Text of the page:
• Add the oil and seeds to the risen dough and mix well in.
  • Knead to a smooth dough for 10 minutes.
  • *
  • Push the dough into the tin and smooth flat.
  • Brush the top with water, seeds and flour.
  • Cut slashes with a knife in the top.
  • Cover and leave for an hour or more to rise.
  • *
  • Pre-heat the oven to GM7 – 220°C.
  • Bake for 15 minutes.
  • Lower the temperature to GM5 – 190°C.
  • Bake for 30 minutes.
  • Leave to cool in the tin.

 

Wholemeal Bread

  • Whilst doing some research on old Yorkshire recipes, I came across this one for a wholemeal loaf.
  • I used wholemeal spelt flour.
  • It is so easy and quick to make and the result is wonderful.
  • The original recipe was for a much larger amount – I have cut it down.
  • Milk is used in this recipe and I think this is why it is so good.
  • There is no kneading or shaping.
  • However you have to bake it in a tin.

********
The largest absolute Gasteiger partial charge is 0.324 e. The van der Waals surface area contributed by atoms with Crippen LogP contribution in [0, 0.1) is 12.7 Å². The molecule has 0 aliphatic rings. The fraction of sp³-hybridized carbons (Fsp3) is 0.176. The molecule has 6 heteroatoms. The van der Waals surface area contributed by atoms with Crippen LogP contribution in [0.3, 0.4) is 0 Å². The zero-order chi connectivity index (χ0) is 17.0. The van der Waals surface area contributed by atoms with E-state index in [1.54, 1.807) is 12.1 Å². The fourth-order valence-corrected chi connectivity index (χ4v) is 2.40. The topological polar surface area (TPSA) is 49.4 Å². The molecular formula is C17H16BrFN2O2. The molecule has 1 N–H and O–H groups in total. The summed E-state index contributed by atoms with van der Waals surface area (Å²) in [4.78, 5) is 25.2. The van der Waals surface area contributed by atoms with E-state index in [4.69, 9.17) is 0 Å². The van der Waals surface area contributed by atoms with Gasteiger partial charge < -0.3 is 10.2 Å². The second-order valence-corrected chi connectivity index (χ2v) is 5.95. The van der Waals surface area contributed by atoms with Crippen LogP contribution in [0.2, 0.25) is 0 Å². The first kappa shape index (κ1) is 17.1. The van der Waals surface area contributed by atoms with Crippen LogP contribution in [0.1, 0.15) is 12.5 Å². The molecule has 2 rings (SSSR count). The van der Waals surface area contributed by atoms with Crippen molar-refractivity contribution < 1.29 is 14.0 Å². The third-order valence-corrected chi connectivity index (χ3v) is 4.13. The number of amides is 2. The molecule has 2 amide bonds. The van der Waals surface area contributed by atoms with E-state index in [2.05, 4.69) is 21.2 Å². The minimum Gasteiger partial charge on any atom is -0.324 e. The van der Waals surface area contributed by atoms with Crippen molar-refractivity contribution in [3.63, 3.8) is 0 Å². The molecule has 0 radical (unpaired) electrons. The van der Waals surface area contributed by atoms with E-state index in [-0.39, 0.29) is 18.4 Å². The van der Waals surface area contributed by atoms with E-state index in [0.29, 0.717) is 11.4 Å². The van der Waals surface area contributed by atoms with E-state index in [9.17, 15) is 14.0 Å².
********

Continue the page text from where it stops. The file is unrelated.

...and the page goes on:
• It has a super crunchy crust.

Ingredients

  • 500g wholemeal spelt flour
  • 15g of dried yeast
  • 1 teaspoon of granulated sugar
  • 125ml of lukewarm water
  • 400ml of lukewarm milk
  • ½ teaspoon of salt

Method

  • Mix the yeast and sugar with the lukewarm water.
  • Leave it to start frothing.
  • Put the flour into a large bowl.
  • Make a well in the centre.
  • Stir in the yeast mixture and some of the lukewarm milk.
  • Leave it for 10 minutes.
  • *
  • Beat in more of the milk to give a stiff batter.
  • Add the salt and beat some more.
  • Cover and leave to rise in a warm place for an hour.
  • *
  • Pre-heat oven to GM6 – 200°C.
  • Very well grease a 20 cm diameter baking tin.
  • Using a large spatula put the dough into the tin.